Chinese Furniture: Recessed-leg Construction
he practical and minimalistic 'recessed-leg' form was established by the Song dynasty and continued to be reproduced throughout the Ming and Qing dynasties. This basic construction pattern, which was closely related to traditional post-and-beam architecture, was commonly applied to the creation of stools, chairs, tables and cabinets.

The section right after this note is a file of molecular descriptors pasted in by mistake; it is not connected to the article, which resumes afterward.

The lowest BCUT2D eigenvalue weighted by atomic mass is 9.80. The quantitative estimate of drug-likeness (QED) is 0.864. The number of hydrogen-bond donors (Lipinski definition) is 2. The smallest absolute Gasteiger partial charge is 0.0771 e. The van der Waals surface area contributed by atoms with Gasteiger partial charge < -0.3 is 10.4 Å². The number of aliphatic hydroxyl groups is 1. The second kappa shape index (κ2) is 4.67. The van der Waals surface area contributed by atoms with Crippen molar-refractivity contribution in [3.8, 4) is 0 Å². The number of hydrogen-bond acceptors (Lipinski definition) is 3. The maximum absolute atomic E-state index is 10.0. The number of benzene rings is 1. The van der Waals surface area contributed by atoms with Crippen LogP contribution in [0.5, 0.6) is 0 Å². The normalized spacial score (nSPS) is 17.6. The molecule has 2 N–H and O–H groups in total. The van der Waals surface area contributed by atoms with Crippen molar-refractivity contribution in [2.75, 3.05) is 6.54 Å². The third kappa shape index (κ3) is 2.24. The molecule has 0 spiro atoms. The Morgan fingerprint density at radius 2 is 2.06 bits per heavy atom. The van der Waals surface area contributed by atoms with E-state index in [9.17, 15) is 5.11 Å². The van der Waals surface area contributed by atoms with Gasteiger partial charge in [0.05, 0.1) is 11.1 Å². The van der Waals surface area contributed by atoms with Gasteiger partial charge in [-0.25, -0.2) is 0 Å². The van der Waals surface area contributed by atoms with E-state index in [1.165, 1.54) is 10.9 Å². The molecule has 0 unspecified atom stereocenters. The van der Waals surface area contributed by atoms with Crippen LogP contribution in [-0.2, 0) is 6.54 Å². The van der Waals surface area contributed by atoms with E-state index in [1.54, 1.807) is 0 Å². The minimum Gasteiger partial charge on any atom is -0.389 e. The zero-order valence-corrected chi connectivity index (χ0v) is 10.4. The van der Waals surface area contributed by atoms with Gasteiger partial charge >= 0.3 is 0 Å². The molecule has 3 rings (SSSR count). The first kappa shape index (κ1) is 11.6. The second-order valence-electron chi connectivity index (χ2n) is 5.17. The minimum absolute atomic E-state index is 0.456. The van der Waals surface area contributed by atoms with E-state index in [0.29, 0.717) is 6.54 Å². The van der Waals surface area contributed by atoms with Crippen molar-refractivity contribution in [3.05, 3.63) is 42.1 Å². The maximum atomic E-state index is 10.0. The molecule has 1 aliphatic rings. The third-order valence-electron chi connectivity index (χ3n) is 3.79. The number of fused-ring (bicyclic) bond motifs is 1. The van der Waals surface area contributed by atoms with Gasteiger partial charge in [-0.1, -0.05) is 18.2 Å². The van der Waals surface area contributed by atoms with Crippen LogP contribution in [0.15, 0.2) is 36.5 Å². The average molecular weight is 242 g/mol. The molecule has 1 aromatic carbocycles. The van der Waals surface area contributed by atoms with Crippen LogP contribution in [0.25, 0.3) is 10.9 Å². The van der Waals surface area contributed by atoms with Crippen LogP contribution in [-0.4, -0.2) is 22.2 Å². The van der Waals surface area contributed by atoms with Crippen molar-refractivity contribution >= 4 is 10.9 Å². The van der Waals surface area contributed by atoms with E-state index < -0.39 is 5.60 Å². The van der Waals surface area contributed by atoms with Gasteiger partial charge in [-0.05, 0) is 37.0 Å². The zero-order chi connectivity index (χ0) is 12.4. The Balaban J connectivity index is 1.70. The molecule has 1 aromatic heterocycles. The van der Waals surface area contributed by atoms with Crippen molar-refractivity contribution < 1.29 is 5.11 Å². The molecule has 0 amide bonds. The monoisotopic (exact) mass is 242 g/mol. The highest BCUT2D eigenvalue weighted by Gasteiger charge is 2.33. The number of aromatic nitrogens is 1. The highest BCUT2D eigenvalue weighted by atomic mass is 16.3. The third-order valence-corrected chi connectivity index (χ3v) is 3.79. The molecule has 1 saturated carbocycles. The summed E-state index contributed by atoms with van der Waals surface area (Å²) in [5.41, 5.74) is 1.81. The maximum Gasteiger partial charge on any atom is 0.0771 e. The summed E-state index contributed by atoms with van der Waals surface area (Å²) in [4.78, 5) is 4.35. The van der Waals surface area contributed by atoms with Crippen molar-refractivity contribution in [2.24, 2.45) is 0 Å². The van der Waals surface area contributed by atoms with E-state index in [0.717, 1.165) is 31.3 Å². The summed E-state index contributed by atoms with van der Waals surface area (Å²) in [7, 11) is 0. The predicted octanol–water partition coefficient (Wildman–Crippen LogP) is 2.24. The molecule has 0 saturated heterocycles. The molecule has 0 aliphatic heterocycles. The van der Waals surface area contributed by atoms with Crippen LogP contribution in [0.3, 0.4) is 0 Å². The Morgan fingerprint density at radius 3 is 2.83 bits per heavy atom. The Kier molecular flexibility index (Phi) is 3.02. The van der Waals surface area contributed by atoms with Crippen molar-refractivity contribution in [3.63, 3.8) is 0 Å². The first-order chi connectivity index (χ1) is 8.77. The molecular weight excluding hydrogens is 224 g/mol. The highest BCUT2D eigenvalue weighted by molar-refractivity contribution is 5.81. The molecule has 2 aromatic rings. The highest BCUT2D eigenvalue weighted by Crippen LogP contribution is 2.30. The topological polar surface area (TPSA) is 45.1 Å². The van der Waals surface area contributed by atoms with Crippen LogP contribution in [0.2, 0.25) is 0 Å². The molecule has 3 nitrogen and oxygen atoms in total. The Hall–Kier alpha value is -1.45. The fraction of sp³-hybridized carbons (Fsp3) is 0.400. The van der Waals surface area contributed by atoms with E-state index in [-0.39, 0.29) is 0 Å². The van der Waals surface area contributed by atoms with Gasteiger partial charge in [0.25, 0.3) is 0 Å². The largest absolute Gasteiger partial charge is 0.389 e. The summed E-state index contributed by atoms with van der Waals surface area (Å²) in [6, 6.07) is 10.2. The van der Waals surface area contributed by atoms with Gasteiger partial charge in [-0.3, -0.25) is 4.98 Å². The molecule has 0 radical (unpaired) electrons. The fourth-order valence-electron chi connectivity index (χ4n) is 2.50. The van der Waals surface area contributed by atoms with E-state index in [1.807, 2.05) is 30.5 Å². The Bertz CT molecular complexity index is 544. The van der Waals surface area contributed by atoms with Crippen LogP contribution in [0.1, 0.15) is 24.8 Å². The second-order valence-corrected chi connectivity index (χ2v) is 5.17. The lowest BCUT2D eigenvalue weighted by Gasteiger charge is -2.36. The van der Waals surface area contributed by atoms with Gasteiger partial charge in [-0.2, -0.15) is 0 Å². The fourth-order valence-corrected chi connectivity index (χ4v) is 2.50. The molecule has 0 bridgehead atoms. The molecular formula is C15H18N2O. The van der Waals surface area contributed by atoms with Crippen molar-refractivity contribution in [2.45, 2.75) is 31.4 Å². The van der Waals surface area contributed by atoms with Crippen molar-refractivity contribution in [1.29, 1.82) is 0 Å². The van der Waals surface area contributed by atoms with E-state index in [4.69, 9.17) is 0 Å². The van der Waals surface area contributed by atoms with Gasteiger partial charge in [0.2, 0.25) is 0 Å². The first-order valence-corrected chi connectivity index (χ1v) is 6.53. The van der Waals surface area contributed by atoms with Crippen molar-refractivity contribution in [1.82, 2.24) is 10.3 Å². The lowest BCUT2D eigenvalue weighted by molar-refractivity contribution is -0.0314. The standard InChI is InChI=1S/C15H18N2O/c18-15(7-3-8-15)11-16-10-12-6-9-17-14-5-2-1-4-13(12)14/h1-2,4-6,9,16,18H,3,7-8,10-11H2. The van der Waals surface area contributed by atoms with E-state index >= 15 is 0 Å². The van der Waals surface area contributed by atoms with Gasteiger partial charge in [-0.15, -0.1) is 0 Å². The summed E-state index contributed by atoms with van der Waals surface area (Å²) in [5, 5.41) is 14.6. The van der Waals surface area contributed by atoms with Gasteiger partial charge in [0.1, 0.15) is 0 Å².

The 'recessed-leg' technique employs legs joined at points inset (or 'recessed') from the corners of a mitered frame. The legs generally splay outward toward the base, and are connected by various configurations of stretchers and/or aprons. The aprons in this example are joined to the single-piece spandrel heads with a blind dovetail. Double tenons on the top of each leg fit into the underside of the frame.